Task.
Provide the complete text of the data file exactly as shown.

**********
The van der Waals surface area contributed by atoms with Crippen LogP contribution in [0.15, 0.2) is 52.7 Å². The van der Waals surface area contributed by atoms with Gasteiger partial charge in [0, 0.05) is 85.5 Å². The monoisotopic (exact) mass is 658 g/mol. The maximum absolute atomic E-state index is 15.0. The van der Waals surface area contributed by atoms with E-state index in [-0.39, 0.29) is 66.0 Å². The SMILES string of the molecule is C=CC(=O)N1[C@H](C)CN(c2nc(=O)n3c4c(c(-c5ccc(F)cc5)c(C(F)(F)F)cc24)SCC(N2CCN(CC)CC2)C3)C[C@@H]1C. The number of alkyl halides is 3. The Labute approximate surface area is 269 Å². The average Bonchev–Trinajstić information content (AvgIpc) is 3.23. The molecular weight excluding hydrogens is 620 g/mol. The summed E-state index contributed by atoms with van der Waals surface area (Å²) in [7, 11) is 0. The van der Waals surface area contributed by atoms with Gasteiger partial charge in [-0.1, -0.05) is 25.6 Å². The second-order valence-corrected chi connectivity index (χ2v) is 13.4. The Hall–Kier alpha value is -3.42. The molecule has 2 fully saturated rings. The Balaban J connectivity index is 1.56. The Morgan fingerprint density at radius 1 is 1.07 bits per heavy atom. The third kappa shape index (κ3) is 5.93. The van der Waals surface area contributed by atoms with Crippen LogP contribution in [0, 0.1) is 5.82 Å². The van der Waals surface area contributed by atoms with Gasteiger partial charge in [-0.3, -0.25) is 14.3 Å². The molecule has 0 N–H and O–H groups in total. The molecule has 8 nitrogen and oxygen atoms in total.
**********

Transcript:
The van der Waals surface area contributed by atoms with Crippen LogP contribution in [0.15, 0.2) is 52.7 Å². The van der Waals surface area contributed by atoms with Gasteiger partial charge in [0, 0.05) is 85.5 Å². The monoisotopic (exact) mass is 658 g/mol. The maximum absolute atomic E-state index is 15.0. The van der Waals surface area contributed by atoms with E-state index in [-0.39, 0.29) is 66.0 Å². The SMILES string of the molecule is C=CC(=O)N1[C@H](C)CN(c2nc(=O)n3c4c(c(-c5ccc(F)cc5)c(C(F)(F)F)cc24)SCC(N2CCN(CC)CC2)C3)C[C@@H]1C. The number of alkyl halides is 3. The Labute approximate surface area is 269 Å². The average Bonchev–Trinajstić information content (AvgIpc) is 3.23. The molecular weight excluding hydrogens is 620 g/mol. The summed E-state index contributed by atoms with van der Waals surface area (Å²) in [7, 11) is 0. The van der Waals surface area contributed by atoms with Gasteiger partial charge in [-0.1, -0.05) is 25.6 Å². The second-order valence-corrected chi connectivity index (χ2v) is 13.4. The Hall–Kier alpha value is -3.42. The molecule has 2 fully saturated rings. The Balaban J connectivity index is 1.56. The Morgan fingerprint density at radius 1 is 1.07 bits per heavy atom. The third kappa shape index (κ3) is 5.93. The van der Waals surface area contributed by atoms with Crippen LogP contribution in [0, 0.1) is 5.82 Å². The van der Waals surface area contributed by atoms with Gasteiger partial charge in [-0.3, -0.25) is 14.3 Å². The molecule has 0 N–H and O–H groups in total. The molecule has 8 nitrogen and oxygen atoms in total.